Essentials of Game Theory: A Concise, Multidisciplinary Introduction (Google eBook)

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Morgan & Claypool Publishers, 2008 - Computers - 88 pages
4 Reviews
Game theory is the mathematical study of interaction among independent, self-interested agents. The audience for game theory has grown dramatically in recent years, and now spans disciplines as diverse as political science, biology, psychology, economics, linguistics, sociology, and computer science, among others. What has been missing is a relatively short introduction to the field covering the common basis that anyone with a professional interest in game theory is likely to require. Such a text would minimize notation, ruthlessly focus on essentials, and yet not sacrifice rigor. This Synthesis Lecture aims to fill this gap by providing a concise and accessible introduction to the field. It covers the main classes of games, their representations, and the main concepts used to analyze them. Table of Contents: Games in Normal Form / Analyzing Games: From Optimality to Equilibrium / Further Solution Concepts for Normal-Form Games / Games with Sequential Actions: The Perfect-information Extensive Form / Generalizing the Extensive Form: Imperfect-Information Games / Repeated and Stochastic Games / Uncertainty about Payoffs: Bayesian Games / Coalitional Game Theory / History and References / Index
  

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Review: Essentials of Game Theory: A Concise Multidisciplinary Introduction (Synthesis Lectures on Artificial Intelligence and Machine Learning)

User Review  - Kevin K - Goodreads

Useful book if you have a college math degree or the equivalent. Otherwise, don't buy this book! There are no exercises for working with the solution concepts. Essentially this is a reference volume ... Read full review

Review: Essentials of Game Theory: A Concise Multidisciplinary Introduction (Synthesis Lectures on Artificial Intelligence and Machine Learning)

User Review  - Sandeep Bhasin - Goodreads

If you are taking a course on Coursera on Game Theory , this book will come in handy. Else, you will find better, detailed books on the subject. Follow this space for more... Read full review

Contents

Games in Normal Form
1
THE TCP USERS GAME
2
12 DEFINITION OF GAMES IN NORMAL FORM
3
132 Commonpayoff Games
4
133 Zerosum Games
5
134 Battle of the Sexes
6
Analyzing Games From Optimality To Equilibrium
9
22 DEFINING BEST RESPONSE AND NASH EQUILIBRIUM
10
52 STRATEGIES AND EQUILIBRIA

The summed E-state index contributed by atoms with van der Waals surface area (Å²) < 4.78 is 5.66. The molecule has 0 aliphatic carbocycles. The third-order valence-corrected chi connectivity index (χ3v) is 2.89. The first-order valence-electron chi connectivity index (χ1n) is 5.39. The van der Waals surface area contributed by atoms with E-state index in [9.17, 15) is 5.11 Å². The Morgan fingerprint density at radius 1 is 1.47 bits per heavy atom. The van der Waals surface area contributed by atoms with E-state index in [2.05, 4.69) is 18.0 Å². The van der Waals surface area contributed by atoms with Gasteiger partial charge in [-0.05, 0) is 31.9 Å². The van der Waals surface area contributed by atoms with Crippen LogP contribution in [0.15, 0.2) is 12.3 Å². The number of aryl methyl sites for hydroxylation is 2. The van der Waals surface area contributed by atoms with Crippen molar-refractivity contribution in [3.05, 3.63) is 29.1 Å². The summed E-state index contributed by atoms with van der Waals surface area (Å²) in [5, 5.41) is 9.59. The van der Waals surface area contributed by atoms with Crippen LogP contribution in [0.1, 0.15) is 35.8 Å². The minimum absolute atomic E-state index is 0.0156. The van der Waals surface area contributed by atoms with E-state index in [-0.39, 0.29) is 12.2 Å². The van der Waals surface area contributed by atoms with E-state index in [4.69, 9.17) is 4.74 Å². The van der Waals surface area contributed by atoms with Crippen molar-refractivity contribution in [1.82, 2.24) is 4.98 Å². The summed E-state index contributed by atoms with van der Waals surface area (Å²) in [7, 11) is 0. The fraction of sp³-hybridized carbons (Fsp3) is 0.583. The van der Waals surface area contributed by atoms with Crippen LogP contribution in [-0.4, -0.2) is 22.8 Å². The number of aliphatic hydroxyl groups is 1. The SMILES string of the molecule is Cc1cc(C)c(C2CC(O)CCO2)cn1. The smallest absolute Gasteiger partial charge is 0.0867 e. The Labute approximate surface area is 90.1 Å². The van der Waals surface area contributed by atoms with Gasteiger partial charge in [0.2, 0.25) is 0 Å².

42
53 SEQUENTIAL EQUILIBRIUM
45
Repeated and Stochastic Games
49
62 INFINITELY REPEATED GAMES
50
63 STOCHASTIC GAMES
53
632 Strategies and Equilibria
54
Uncertainty About Payoffs Bayesian Games
57
71 DEFINITION
59

23 FINDING NASH EQUILIBRIA
11
Further Solution Concepts for NormalForm Games
15
32 MINIMAX REGRET
18
33 REMOVAL OF DOMINATED STRATEGIES
20
34 RATIONALIZABILITY
23
35 CORRELATED EQUILIBRIUM
24
36 TREMBLINGHAND PERFECT EQUILIBRIUM
26
37 ϵNASH EQUILIBRIUM
27
38 EVOLUTIONARILY STABLE STRATEGIES
28
Games With Sequential Actions The PerfectInformation Extensive Form
31
42 STRATEGIES AND EQUILIBRIA
32
43 SUBGAMEPERFECT EQUILIBRIUM
35
44 BACKWARD INDUCTION
38
Generalizing the Extensive Form ImperfectInformation Games
41
712 Extensive form with Chance Moves
60
713 Epistemic Types
61
73 COMPUTING EQUILIBRIA
64
74 EXPOST EQUILIBRIA
67
Coalitional Game Theory
69
82 CLASSES OF COALITIONAL GAMES
70
83 ANALYZING COALITIONAL GAMES
72
831 The Shapley Value
73
832 The Core
75
History and References
79
References
83
Index
85
Copyright

Common terms and phrases

Popular passages

Page 84 - R. (2002). Correlated equilibrium payoffs and public signalling in absorbing games. International Journal of Game Theory, 31, 91-121.
Page 83 - KJ (1970). Social choice and individual values. New Haven, CT: Yale University Press.

About the author (2008)

Kevin Leyton-Brown is an assistant professor of computer science at the University of British Columbia. His affiliations include the Laboratory for Computational Intelligence (LCI) and the Bioinformatics, and Empirical & Theoretical Algorithmics Laboratory (BETA-Lab) and membership on the editorial board of the Journal of AI Research (JAIR).

Yoav Shoham is Professor of Computer Science at Stanford University, where he has been since receiving his PhD in computer science from Yale University in 1987. Shoham is a Fellow of the Association for Advancement of Artificial Intelligence (AAAI) and charter member of the International Game Theory Society. Aside from authoring four books and numerous other works, he is director of TARK (Theoretical Aspects of Rationality and Knowledge), a non-profit organization.

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